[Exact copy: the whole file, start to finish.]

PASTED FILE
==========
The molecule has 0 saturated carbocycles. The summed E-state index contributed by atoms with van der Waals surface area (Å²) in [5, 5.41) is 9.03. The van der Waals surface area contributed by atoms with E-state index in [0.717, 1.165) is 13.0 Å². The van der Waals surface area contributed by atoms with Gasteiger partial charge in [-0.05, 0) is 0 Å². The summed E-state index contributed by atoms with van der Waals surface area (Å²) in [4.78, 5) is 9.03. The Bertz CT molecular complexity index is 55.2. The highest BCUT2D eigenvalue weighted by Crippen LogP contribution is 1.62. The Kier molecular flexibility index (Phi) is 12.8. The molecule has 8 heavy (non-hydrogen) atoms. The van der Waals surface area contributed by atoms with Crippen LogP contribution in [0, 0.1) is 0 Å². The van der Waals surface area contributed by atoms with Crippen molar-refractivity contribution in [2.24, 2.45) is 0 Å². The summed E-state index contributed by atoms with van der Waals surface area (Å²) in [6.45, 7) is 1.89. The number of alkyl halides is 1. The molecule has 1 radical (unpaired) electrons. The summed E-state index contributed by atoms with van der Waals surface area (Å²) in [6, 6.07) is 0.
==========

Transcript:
The molecule has 0 saturated carbocycles. The summed E-state index contributed by atoms with van der Waals surface area (Å²) in [5, 5.41) is 9.03. The van der Waals surface area contributed by atoms with E-state index in [0.717, 1.165) is 13.0 Å². The van der Waals surface area contributed by atoms with Gasteiger partial charge in [-0.05, 0) is 0 Å². The summed E-state index contributed by atoms with van der Waals surface area (Å²) in [4.78, 5) is 9.03. The Bertz CT molecular complexity index is 55.2. The highest BCUT2D eigenvalue weighted by Crippen LogP contribution is 1.62. The Kier molecular flexibility index (Phi) is 12.8. The molecule has 8 heavy (non-hydrogen) atoms. The van der Waals surface area contributed by atoms with Crippen LogP contribution in [0, 0.1) is 0 Å². The van der Waals surface area contributed by atoms with Crippen molar-refractivity contribution in [2.24, 2.45) is 0 Å². The summed E-state index contributed by atoms with van der Waals surface area (Å²) in [6.45, 7) is 1.89. The number of alkyl halides is 1. The molecule has 1 radical (unpaired) electrons. The summed E-state index contributed by atoms with van der Waals surface area (Å²) in [6, 6.07) is 0.